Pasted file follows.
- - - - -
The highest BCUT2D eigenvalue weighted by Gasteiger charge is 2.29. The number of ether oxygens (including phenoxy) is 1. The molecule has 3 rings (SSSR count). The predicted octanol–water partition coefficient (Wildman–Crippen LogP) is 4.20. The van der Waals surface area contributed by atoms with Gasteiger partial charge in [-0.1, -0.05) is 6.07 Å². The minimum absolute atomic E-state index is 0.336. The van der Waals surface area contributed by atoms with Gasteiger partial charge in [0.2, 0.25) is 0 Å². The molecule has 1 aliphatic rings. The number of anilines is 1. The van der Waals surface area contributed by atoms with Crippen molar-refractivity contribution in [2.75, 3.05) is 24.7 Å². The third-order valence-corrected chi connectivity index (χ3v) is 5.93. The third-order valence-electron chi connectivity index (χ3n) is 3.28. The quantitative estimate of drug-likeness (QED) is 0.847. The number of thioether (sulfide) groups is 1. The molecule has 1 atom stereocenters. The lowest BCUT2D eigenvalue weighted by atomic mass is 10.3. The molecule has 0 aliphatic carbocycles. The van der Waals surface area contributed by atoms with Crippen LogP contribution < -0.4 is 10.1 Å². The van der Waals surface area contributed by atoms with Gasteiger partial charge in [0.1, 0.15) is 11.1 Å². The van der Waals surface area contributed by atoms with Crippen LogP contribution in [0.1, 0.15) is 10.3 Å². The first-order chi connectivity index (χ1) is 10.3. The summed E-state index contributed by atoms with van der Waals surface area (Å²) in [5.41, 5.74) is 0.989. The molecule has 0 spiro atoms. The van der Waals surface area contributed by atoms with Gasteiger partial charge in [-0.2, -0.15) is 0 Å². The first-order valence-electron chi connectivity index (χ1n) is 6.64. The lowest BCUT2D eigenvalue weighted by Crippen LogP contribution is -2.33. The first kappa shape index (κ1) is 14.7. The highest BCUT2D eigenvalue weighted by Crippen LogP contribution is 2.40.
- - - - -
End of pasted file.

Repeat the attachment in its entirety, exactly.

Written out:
The highest BCUT2D eigenvalue weighted by Gasteiger charge is 2.29. The number of ether oxygens (including phenoxy) is 1. The molecule has 3 rings (SSSR count). The predicted octanol–water partition coefficient (Wildman–Crippen LogP) is 4.20. The van der Waals surface area contributed by atoms with Gasteiger partial charge in [-0.1, -0.05) is 6.07 Å². The minimum absolute atomic E-state index is 0.336. The van der Waals surface area contributed by atoms with Gasteiger partial charge in [0.2, 0.25) is 0 Å². The molecule has 1 aliphatic rings. The number of anilines is 1. The van der Waals surface area contributed by atoms with Crippen molar-refractivity contribution in [2.75, 3.05) is 24.7 Å². The third-order valence-corrected chi connectivity index (χ3v) is 5.93. The third-order valence-electron chi connectivity index (χ3n) is 3.28. The quantitative estimate of drug-likeness (QED) is 0.847. The number of thioether (sulfide) groups is 1. The molecule has 1 atom stereocenters. The lowest BCUT2D eigenvalue weighted by atomic mass is 10.3. The molecule has 0 aliphatic carbocycles. The van der Waals surface area contributed by atoms with Crippen LogP contribution < -0.4 is 10.1 Å². The van der Waals surface area contributed by atoms with Gasteiger partial charge in [0.1, 0.15) is 11.1 Å². The van der Waals surface area contributed by atoms with Crippen LogP contribution in [0.1, 0.15) is 10.3 Å². The first-order chi connectivity index (χ1) is 10.3. The summed E-state index contributed by atoms with van der Waals surface area (Å²) in [5.41, 5.74) is 0.989. The molecule has 0 spiro atoms. The van der Waals surface area contributed by atoms with Gasteiger partial charge in [-0.2, -0.15) is 0 Å². The first-order valence-electron chi connectivity index (χ1n) is 6.64. The lowest BCUT2D eigenvalue weighted by Crippen LogP contribution is -2.33. The first kappa shape index (κ1) is 14.7. The highest BCUT2D eigenvalue weighted by Crippen LogP contribution is 2.40.